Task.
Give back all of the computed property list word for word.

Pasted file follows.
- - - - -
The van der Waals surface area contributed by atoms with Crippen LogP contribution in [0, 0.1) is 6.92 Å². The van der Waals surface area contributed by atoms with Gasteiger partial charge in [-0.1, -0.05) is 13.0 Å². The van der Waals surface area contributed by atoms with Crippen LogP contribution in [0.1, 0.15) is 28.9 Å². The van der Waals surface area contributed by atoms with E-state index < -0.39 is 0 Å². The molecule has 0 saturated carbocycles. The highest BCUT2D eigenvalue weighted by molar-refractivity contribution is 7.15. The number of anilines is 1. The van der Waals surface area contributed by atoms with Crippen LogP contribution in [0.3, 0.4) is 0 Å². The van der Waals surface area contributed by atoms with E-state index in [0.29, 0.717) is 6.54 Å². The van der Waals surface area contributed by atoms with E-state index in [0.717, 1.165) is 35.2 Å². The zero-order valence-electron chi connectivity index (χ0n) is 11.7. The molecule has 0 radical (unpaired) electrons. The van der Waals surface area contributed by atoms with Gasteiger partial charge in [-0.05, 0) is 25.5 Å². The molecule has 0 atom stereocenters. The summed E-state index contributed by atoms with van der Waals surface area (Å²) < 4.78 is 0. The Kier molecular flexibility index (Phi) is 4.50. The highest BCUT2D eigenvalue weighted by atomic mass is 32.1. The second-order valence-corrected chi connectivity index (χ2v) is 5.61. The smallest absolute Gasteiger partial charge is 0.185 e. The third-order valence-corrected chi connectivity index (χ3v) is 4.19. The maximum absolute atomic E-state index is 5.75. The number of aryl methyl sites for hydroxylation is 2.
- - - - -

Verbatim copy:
The van der Waals surface area contributed by atoms with Crippen LogP contribution in [0, 0.1) is 6.92 Å². The van der Waals surface area contributed by atoms with Gasteiger partial charge in [-0.1, -0.05) is 13.0 Å². The van der Waals surface area contributed by atoms with Crippen LogP contribution in [0.1, 0.15) is 28.9 Å². The van der Waals surface area contributed by atoms with E-state index < -0.39 is 0 Å². The molecule has 0 saturated carbocycles. The highest BCUT2D eigenvalue weighted by molar-refractivity contribution is 7.15. The number of anilines is 1. The van der Waals surface area contributed by atoms with Crippen LogP contribution in [0.3, 0.4) is 0 Å². The van der Waals surface area contributed by atoms with E-state index in [0.29, 0.717) is 6.54 Å². The van der Waals surface area contributed by atoms with E-state index in [0.717, 1.165) is 35.2 Å². The zero-order valence-electron chi connectivity index (χ0n) is 11.7. The molecule has 0 radical (unpaired) electrons. The van der Waals surface area contributed by atoms with Gasteiger partial charge in [-0.05, 0) is 25.5 Å². The molecule has 0 atom stereocenters. The summed E-state index contributed by atoms with van der Waals surface area (Å²) < 4.78 is 0. The Kier molecular flexibility index (Phi) is 4.50. The highest BCUT2D eigenvalue weighted by atomic mass is 32.1. The second-order valence-corrected chi connectivity index (χ2v) is 5.61. The smallest absolute Gasteiger partial charge is 0.185 e. The third-order valence-corrected chi connectivity index (χ3v) is 4.19. The maximum absolute atomic E-state index is 5.75. The number of aryl methyl sites for hydroxylation is 2.